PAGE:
Last year, Brint Patrick and his family had to make a 45-minute round-trip from their home in New Brighton to Saturday evening services at Eagle Brook Church in Lino Lakes. Now, they go just 6 miles each way, and have gained some free time each weekend.
They didn't move, and they didn't change churches. They merely attend the church's new satellite site in Spring Lake Park. "Now my church community is part of my regular community," Patrick said. "I love it."
In the latest example of the mountain coming to Mohammed, Twin Cities churches are spinning off satellite campuses: second, third, fourth and, yes, sometimes even fifth worship sites where their far-flung members can attend services.
In the Twin Cities, 22 churches representing 13 denominations have more than one site. It's part of a nationwide phenomenon, with an estimated 15,000-plus multi-site churches in the country, said the Rev. John Mayer, executive director of City Vision, a Minneapolis organization that tracks religious demographics.
"It's a trend that is changing religion markedly," said the Rev. Brent Knox, whose Evergreen Community Church has five locations in Minneapolis and its suburbs. "Instead of thinking only in terms of bigger and bigger churches, people are starting to look at other options."
North Heights Lutheran Church in Roseville spun off a second location in 1986, the first such operation in the state. Since then, the idea has taken off locally and nationally. The Rev. Geoff Strait of Seacoast Church, which has sites in North Carolina, South Carolina and Georgia, was one of three ministers who wrote a book titled "The Multi-Site Church Revolution" in 2006. They could hardly keep up.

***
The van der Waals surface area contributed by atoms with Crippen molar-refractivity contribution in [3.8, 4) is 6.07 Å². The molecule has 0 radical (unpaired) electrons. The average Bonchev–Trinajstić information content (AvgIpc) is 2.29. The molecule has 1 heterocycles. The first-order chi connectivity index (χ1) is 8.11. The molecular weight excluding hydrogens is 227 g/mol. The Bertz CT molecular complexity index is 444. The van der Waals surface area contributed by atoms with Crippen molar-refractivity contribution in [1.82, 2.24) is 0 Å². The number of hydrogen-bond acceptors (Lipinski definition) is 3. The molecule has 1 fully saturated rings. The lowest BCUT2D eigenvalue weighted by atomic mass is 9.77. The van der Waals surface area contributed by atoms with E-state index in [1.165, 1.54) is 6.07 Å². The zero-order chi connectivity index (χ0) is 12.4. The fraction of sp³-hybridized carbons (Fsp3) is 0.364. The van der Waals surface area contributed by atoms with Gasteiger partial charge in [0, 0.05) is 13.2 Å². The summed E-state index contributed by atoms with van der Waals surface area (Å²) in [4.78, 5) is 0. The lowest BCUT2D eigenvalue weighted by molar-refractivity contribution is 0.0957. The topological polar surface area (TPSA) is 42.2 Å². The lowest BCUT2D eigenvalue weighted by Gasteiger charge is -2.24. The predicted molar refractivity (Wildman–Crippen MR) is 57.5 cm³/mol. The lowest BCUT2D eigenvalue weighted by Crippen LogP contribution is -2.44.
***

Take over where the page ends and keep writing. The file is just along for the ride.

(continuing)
"When we started work on the book, there were a handful," he said. "The next thing we knew, there were hundreds. Now there are thousands."
There is no single overriding reason why churches decide to go multi-site. Some do it to expand their membership base across a wider geographic area. Some do it instead of remodeling their buildings. Some do it because the centralized structure is a more economical way to start a church than planting one. And some do it because it enables them to narrowly focus services.
Nor is there a typical approach to the way they work. For instance, each of the Evergreen Church sites has an individualized approach that targets a specific demographic group, while all of the worshipers at the three Bethlehem Baptist Churches hear the same sermon -- delivered in person in one place and via video screens at the other two.
When North Heights Lutheran launched its second site in Arden Hills, members never dreamed that 20 years later Strait's book would single them out as trailblazers. Truth be told, they were just looking for a way to solve a parking problem at their Roseville facility.
"We'd run out of parking," recalled the Rev. Bob Cottingham. "We were busing people from a supermarket north of the campus. But we owned a K-through-8 school there, and we didn't want to sell that. So we started a second campus."